Culture, Environment, Food

Our food and climate change

Domesticated animals constitute nearly 70% of the animal biomass on the planet and contribute to nearly 15% of the global emissions. Those emissions are more than the emissions from all forms of transport together. This is known for quite sometime but the livestock biomass is growing at the expense of forest land and wild animals. This, I think, is largely due to the increasing population driven by a globalized consumerist culture with similar food habits.

Sure, there are fewer humans dying out of hunger in the 21st century than ever in the history of mankind. But the enhanced food security is at a tremendous cost to the environment and other species. We already see that the technological innovations to increase, say, rice or milk production, arguably, have resulted in inadvertent health effects on humans.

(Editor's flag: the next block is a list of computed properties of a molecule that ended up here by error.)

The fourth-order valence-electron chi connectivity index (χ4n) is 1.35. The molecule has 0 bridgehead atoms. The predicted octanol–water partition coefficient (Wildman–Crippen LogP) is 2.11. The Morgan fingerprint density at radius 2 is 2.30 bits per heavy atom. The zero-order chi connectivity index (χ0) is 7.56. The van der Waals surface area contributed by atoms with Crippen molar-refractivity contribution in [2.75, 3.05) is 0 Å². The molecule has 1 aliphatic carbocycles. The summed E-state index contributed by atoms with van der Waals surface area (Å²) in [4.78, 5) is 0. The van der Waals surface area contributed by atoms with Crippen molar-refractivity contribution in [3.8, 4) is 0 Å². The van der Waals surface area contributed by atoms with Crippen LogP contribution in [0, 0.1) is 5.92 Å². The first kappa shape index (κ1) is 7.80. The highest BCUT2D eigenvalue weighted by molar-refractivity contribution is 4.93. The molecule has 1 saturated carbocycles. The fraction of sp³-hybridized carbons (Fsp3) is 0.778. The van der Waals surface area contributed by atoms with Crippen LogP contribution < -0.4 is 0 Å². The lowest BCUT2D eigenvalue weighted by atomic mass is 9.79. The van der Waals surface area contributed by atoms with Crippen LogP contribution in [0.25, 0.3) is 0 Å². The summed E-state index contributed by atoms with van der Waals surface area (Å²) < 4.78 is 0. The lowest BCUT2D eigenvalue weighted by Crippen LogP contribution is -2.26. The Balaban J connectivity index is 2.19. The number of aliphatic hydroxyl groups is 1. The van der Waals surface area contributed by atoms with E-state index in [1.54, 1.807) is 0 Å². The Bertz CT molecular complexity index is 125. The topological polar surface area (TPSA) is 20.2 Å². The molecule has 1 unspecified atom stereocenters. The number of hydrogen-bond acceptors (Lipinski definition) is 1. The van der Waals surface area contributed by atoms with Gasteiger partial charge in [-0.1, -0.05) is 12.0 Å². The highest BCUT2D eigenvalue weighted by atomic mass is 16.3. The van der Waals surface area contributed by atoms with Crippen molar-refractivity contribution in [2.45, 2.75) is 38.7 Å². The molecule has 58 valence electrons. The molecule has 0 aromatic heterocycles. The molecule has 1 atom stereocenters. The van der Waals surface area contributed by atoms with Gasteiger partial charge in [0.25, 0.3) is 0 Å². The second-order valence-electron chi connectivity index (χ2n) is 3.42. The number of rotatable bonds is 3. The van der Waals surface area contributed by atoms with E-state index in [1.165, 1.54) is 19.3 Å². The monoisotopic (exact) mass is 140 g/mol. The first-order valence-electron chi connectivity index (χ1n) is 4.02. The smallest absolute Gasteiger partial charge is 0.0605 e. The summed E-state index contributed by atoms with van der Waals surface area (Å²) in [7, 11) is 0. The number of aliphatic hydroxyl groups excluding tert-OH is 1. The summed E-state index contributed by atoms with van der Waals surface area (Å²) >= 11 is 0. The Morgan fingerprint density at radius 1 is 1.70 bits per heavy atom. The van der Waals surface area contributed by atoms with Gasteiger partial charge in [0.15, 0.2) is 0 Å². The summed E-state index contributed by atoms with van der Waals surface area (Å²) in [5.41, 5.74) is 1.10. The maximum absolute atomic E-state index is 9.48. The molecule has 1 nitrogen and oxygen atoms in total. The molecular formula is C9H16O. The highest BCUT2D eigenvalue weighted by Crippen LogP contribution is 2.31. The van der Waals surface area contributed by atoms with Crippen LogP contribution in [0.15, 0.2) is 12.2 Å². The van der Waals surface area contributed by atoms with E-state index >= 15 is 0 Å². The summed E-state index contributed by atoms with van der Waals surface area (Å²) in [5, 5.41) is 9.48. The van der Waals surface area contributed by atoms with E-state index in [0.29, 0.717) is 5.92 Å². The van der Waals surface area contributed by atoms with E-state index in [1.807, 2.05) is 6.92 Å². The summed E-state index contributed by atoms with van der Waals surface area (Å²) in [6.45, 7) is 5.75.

Mr. Wali, one of the proponents of Millets based diet in this part of the world argues that one must consume a variety of millets not only to maintain better health but also to reduce stress on the ecosystem as millets can grow in arid conditions.  But the key point is to have diverse sources of food. I liked his idea and have taken onto Millets based diet for sometime now. I think we need to enjoy our freedom more responsibly and adapt our food habits as necessary. We don’t need everyone eating rice or eating beef and lots of it all the time.

In times to come we need to decouple religion/culture and food and perhaps have a market regulator for food people eat, if necessary. With right wing/nationalist uprising everywhere, it’s definitely not a piece of cake 🙂


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